Tuesday, September 9, 2008

GE, Pittsfield

GE, Pittsfield

I don't really know what ever got me started on it, but since I started working in the environmental field I've had this weird interest in the General Electric mess in Pittsfield, MA.

Just for a snort, here's the website for the 'brownfield redevelopment' of part of the site into an office park-- it's kind of a joke. Link Lots of marketing talk, but no real mention that the place is the worst hazardous waste mess westa Woosta.

Long story short-- GE had an enormous factory there for most of the 20th century. Among other things, they made electrical transformers. The usual dielectric (insulating) fluids used in transformers between the 1930s and the late 1970s contained polychlorinated biphenyls (aka PCBs), nearly-indestructible manmade compounds that produce a wide variety of extremely nasty health effects. GE was extremely sloppy in what they did with this stuff, which they brought in by the railroad tank car load, and a lot of it wound up in the soil and groundwater, or in the Housatonic River. The river is now polluted with PCBs for much of its length. They also used industrial waste (and contaminated soil) as fill in river oxbows when the river was straightened as a flood control project in the 1930s, and gave contaminated dirt away for free (or paid people to take it) to Pittsfield residents looking to landscape their yards. Have a look at this map for sites known to have contaminated fill on them (opens as .pdf). Silver Lake is damn near biologically dead-- the Department of Fish and Wildlife actually figure that it's easier to kill the adult fish and scoop them out (to be incinerated as hazardous material) than anything else, because it gets the PCBs which the fish have absorbed out of the ecosystem.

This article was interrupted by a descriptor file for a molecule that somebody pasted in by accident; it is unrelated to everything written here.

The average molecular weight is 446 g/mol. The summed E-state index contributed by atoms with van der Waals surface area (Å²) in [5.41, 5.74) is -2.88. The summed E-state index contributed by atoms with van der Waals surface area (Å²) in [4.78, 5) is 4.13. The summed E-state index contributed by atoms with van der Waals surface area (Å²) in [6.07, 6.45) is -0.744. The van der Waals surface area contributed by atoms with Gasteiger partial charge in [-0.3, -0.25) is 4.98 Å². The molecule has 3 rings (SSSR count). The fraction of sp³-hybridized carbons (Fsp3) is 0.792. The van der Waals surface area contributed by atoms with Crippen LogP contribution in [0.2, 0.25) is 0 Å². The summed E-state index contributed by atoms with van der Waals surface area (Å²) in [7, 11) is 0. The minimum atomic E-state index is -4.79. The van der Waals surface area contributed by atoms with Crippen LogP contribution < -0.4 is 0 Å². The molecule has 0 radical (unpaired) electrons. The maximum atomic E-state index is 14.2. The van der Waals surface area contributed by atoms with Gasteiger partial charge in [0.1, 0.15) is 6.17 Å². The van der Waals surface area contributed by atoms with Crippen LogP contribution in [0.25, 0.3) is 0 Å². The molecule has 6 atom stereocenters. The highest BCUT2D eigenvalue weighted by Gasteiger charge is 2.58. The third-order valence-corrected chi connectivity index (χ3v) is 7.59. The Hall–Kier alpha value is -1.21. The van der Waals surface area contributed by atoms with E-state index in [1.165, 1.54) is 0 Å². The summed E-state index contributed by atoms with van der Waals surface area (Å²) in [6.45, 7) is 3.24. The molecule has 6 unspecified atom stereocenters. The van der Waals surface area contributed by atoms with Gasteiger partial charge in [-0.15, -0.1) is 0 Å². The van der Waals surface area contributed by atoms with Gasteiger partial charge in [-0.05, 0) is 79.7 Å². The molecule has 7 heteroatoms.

So anyways, the whole plant area and much of the river is a gigantic mess, and there has been a huge public outcry. There have been many lawsuits. The EPA is involved. The Mass DEP has people who work just on the GE cleanup. I am wondering if I couldn't weasel myself into a nice secure state job with vested pension and killer benefits by volunteering to oversee the GE mess, since nobody in the DEP seems to want anything to do with it.

Under a 1999 court case and government consent decree, GE is responsible for cleanup work then valued at a quarter billion dollars. Feel free to adjust for inflation, and the new areas of stuff discovered since '99.

Cleanup is proceeding, not very rapidly.... but as I can attest, cleanups just intrinsically take a long time.

The planned cleanup of a 1.5-mile stretch of river through downtown Pittsfield is expected to yield 43,200 cubic yards of sediment and 46,500 cubic yards of riverbank soil, all of which is assumed to be polluted.

I think I have got used to this environmental job, since my first thought on looking at something like that is not "god, how horrible" but "Ia Cthulhu, where the hell are they going to PUT it???? The largest cleanup I've ever worked on involved about 700 yards of material, and I remember how long that took and how large a hole it made. Piled up, 700 yards is the size of a couple of large houses, and then some. I can't even picture 43,200 yards in my head. The stuff I dug up had oil in it, and you can just recycle that into asphalt and pave a driveway with it. You can't do that with PCBs; one of the big drags on cleanups like the GE is figuring out what to DO with the dangerous crap once you've found it and dug it up.

Perhaps it's just because I'm odd and have some sort of Sam Vimes outlook on justice, but it irritates me that the GE cleanup is being handled as a RCRA Corrective Action rather than a Superfund cleanup. I'm sure there's some good reasons for handling it that way, and that the actual results won't differ by much, but it still kind of offends me that this godsawful mess isn't a Superfund site.

If you want more info, I suggest the EPA Region 1 website. This is an overview map of most of the cleanup areas, also as a .pdf.

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